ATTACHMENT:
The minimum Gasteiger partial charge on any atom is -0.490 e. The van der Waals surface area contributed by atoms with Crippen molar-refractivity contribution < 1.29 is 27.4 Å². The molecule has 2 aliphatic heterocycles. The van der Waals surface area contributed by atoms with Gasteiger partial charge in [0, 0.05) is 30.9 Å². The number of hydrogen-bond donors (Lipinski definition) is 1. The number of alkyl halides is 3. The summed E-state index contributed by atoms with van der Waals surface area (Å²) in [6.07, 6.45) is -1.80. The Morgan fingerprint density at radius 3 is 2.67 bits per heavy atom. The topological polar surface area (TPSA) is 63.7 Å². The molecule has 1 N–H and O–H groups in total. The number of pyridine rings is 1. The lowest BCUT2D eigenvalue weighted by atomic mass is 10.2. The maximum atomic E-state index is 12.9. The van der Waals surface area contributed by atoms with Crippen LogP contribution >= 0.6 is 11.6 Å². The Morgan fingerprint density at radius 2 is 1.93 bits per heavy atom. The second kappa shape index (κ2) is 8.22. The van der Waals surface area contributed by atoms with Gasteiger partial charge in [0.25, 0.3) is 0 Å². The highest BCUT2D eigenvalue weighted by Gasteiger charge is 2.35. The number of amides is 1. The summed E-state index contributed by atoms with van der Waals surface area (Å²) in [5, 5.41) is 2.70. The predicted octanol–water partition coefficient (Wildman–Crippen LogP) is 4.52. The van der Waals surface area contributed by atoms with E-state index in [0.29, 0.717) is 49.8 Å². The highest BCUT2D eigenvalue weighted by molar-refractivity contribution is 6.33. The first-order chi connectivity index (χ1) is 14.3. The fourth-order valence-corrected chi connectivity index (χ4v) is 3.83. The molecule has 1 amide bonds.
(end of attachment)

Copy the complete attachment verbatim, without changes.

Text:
The minimum Gasteiger partial charge on any atom is -0.490 e. The van der Waals surface area contributed by atoms with Crippen molar-refractivity contribution < 1.29 is 27.4 Å². The molecule has 2 aliphatic heterocycles. The van der Waals surface area contributed by atoms with Gasteiger partial charge in [0, 0.05) is 30.9 Å². The number of hydrogen-bond donors (Lipinski definition) is 1. The number of alkyl halides is 3. The summed E-state index contributed by atoms with van der Waals surface area (Å²) in [6.07, 6.45) is -1.80. The Morgan fingerprint density at radius 3 is 2.67 bits per heavy atom. The topological polar surface area (TPSA) is 63.7 Å². The molecule has 1 N–H and O–H groups in total. The number of pyridine rings is 1. The lowest BCUT2D eigenvalue weighted by atomic mass is 10.2. The maximum atomic E-state index is 12.9. The van der Waals surface area contributed by atoms with Crippen LogP contribution >= 0.6 is 11.6 Å². The Morgan fingerprint density at radius 2 is 1.93 bits per heavy atom. The second kappa shape index (κ2) is 8.22. The van der Waals surface area contributed by atoms with Gasteiger partial charge in [0.25, 0.3) is 0 Å². The highest BCUT2D eigenvalue weighted by Gasteiger charge is 2.35. The number of amides is 1. The summed E-state index contributed by atoms with van der Waals surface area (Å²) in [5, 5.41) is 2.70. The predicted octanol–water partition coefficient (Wildman–Crippen LogP) is 4.52. The van der Waals surface area contributed by atoms with E-state index in [0.29, 0.717) is 49.8 Å². The highest BCUT2D eigenvalue weighted by molar-refractivity contribution is 6.33. The first-order chi connectivity index (χ1) is 14.3. The fourth-order valence-corrected chi connectivity index (χ4v) is 3.83. The molecule has 1 amide bonds.